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Civil rights pioneer Marlon Green to be enshrined in Colorado aviation hall of fame

Author: Joey Bunch - September 3, 2017 - Updated: September 3, 2017

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Marlon D. Green 737In 2010 Continental Airlines named a 737 aircraft for its first African-American pilot. (Photo courtesy of Continental Airlines)

Fans of the state’s history in flight can pay tribute to a pilot from Denver pilot who broke racial barriers, the late Marlon Green, at a banquet next month.

Green won a landmark Supreme Court case that allowed African-Americans to be airline pilots. He died in 2009 at age 80. The Colorado Aviation Historical Society will posthumously induct Green into its hall of fame Oct. 14 at Lakewood Country Club.

The society will also present a special award to a group of Coloradans who served in the Royal Canadian Air Force and Royal Air Force during World War II. The organization will also recognize its Wright Brothers 50-year Master Pilots.

An Air Force veteran who lived in Denver, Green sued Continental Airlines in 1957. The airline invited him to take its flight test after he failed to note his race on the application. After he passed, the airline refused to hire him, while taking white Air Force pilots with less experience.

With the support of then-U.S. Attorney General Robert Kennedy, Green fought his case to the U.S. Supreme Court, where he won a unanimous decision, in 1963.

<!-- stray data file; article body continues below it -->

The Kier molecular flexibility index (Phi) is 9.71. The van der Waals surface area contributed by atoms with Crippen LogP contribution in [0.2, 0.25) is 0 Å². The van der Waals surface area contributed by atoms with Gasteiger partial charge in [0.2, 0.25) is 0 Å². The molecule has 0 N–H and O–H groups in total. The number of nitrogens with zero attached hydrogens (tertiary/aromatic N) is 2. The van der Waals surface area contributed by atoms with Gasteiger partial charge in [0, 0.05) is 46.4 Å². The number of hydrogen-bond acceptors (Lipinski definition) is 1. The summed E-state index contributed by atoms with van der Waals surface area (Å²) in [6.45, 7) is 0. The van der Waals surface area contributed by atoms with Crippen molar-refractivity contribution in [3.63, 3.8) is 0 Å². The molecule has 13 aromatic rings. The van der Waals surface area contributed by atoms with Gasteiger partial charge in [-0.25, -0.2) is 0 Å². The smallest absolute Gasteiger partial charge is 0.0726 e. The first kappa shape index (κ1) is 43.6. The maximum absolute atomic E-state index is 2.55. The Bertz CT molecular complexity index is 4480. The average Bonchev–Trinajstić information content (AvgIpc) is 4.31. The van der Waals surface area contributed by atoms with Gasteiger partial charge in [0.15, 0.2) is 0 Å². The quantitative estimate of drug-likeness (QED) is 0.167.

He was still kept from becoming the nation’s first black commercial airline pilot, however. Instead, American Airlines hired David Harris, in 1964, a few months before Green was hired by Continental in 1965, eight years after he first applied. He flew for Continental Airlines until 1978.

In 2007, The Smithsonian’s Air & Space Museum called Green the “Jackie Robinson of Aviation.” In 2009 author Flint Whitlock published the book “Turbulence Before Takeoff: The Life & Times of Aviation Pioner Marlon Dewitt Green.”

In 2010, Continental Airlines named a 737 in Green’s honor.

Tickets are $45 each for the event from 10:30 a.m. to 2 p.m. that Saturday. Those who would like to attend should contact banquet chairman Dave Kempa at 303-521-6761 or dave@airdenver.com.

Colorado’s rich history in flight is reflected in its museums, as well as military installations and private employers. Aviation in today supports 265,000 jobs, according to a 2015 report by the Metro Denver Economic Development Corp.

In its last session, the legislature exempted sales taxes on historical aircraft used in public displays at least 20 hours a week, partly as a tribute and partly to encourage public education and the preservation of history.

House Bill 1103 was sponsored by Reps. Dan Nordberg, R-Col0rado Springs, and Dan Pabon, D-Denver, with Sens. Bob Gardner, R-Colorado Springs, and Dominick Moreno, D-Commerce City.

The bill notes that The Wings Over the Rockies Air & Space Museum is located in the Lowry neighborhood of Denver has more than 50 historical aircraft on display, about half of which are on local from private owners

Legislative analysts also cited historical aircraft at the National Museum of World War II Aviation in Colorado Springs and the Pueblo Weisbrod Aircraft Museum.

Joey Bunch

Joey Bunch

Joey Bunch is the senior political correspondent for Colorado Politics. He has a 31-year career in journalism, including the last 15 in Colorado. He was part of the Denver Post team that won the Pulitzer Prize in 2013 and is a two-time Pulitzer finalist. His resume includes covering high school sports, the environment, the casino industry and civil rights in the South, as well as a short stint at CNN.


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